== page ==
Are Ecommerce Marketers Ready For GDPR?

The General Data Protection Regulation (GDPR) will be effective from 25 May 2018. It’s designed to strengthen data protection across Europe.

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It will introduce consistent standards for collecting, processing and securely storing personal data.

The large fines for breaches of the GDPR requirements have been well publicised. Here are some of the key requirements that ecommerce marketers need to be aware of:

  1. Opt-in – pre-ticked permission boxes won’t be allowed. You can’t assume that permission to use personal data has been given. People must specifically agree that you can use their personal information and what you can use it for.
  2. Withholding permission – people don’t have to give permission for their data to be processed and you can’t refuse to provide them with a service if they do.
  3. Tracking – you must know exactly when you were given permission to use someone’s personal data and what for. You should have a clear record of all the personal information you hold and who you share it with.
  4. Access and accuracy – if the people you hold data about (data subjects) ask, you must tell them what information you have and what you are doing with it. They can ask for inaccuracies to be corrected and can limit how you use their data. They also have a right to know how you have made any decisions, based on their information. They can ask you to delete all the information you hold so that they can ‘be forgotten’.
  5. Protection – if you process the data on a large scale, you will need a Data Protection Officer (DPO). Your DPO will assess risks and advise on how to use and protect the data. You will also need effective processes to detect, investigate and report any breaches of personal data protection.

Big Data, machine learning and artificial intelligence are just starting to deliver outstanding improvements in decision-making and customer experience. Do these requirements mean that GDPR will put a stop to it all?


GDPR will be great for digital marketing

Showing how well you manage the personal information you collect, monitor, process and store for ecommerce marketing can only build customer confidence and improve your conversionates.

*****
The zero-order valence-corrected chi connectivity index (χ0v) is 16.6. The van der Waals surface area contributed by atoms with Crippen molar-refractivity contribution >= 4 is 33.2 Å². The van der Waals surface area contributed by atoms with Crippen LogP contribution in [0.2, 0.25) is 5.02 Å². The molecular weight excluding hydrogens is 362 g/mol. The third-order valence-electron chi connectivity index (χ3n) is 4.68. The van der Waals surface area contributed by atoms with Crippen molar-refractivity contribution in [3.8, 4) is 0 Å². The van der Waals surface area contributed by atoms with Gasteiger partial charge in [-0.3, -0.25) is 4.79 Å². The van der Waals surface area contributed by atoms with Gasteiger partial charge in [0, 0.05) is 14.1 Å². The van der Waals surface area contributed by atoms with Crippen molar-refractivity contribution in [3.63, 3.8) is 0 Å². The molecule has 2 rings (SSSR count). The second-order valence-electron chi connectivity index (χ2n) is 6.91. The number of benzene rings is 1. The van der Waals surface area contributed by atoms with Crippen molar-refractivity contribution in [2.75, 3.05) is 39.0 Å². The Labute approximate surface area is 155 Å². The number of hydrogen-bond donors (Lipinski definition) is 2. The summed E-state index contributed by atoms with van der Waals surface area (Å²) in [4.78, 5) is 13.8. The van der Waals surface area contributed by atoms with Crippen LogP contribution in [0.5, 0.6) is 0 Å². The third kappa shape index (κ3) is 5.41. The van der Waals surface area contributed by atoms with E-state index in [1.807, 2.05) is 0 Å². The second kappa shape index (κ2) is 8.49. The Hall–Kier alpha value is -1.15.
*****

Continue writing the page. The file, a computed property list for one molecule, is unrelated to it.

Being very clear about how you use personal data (like names, addresses and personal preferences), as well as behavioural tracking and profiling, will show that you are committed to the best possible customer service.

Before 25 May 2018 you can email or write to your contacts and ask them to visit an online form to explicitly confirm that they want to continue receiving your content. This is an excellent way to clean your lists and improve the return on your digital marketing investment. However, you will need to make sure that you can reliably verify the age of your contacts and obtain consent from parents or guardians, if they are children (under 16).

For the future

It will be important to make sure your privacy and cookie policies clearly explain what information you collect, process and store. If you haven’t already reviewed these policies, this will need to be done very soon.

You will also need to show that you are only holding data you need. When you don’t need it anymore, it should be deleted, so you’ll need to keep track.

If you operate in more than one European country you will need to identify where your central administration takes place so that you know which data protection authority to work with.

One great way to streamline these requirements is to integrate your ecommerce and CRM systems with other business systems to give you a single coherent view of all the personal data you hold. It will also allow you to demonstrate how you have implemented data security by design across your whole business.

Disclaimer: Please note that the opinions expressed in this blog are that of Williams Commerce Limited and does not constitute liability for accuracy and/or legal precedence. This information assumes that you have, or will be, taking the relevant advice in relation to the General Data Protection Regulation (GDPR) from the relevant parties.


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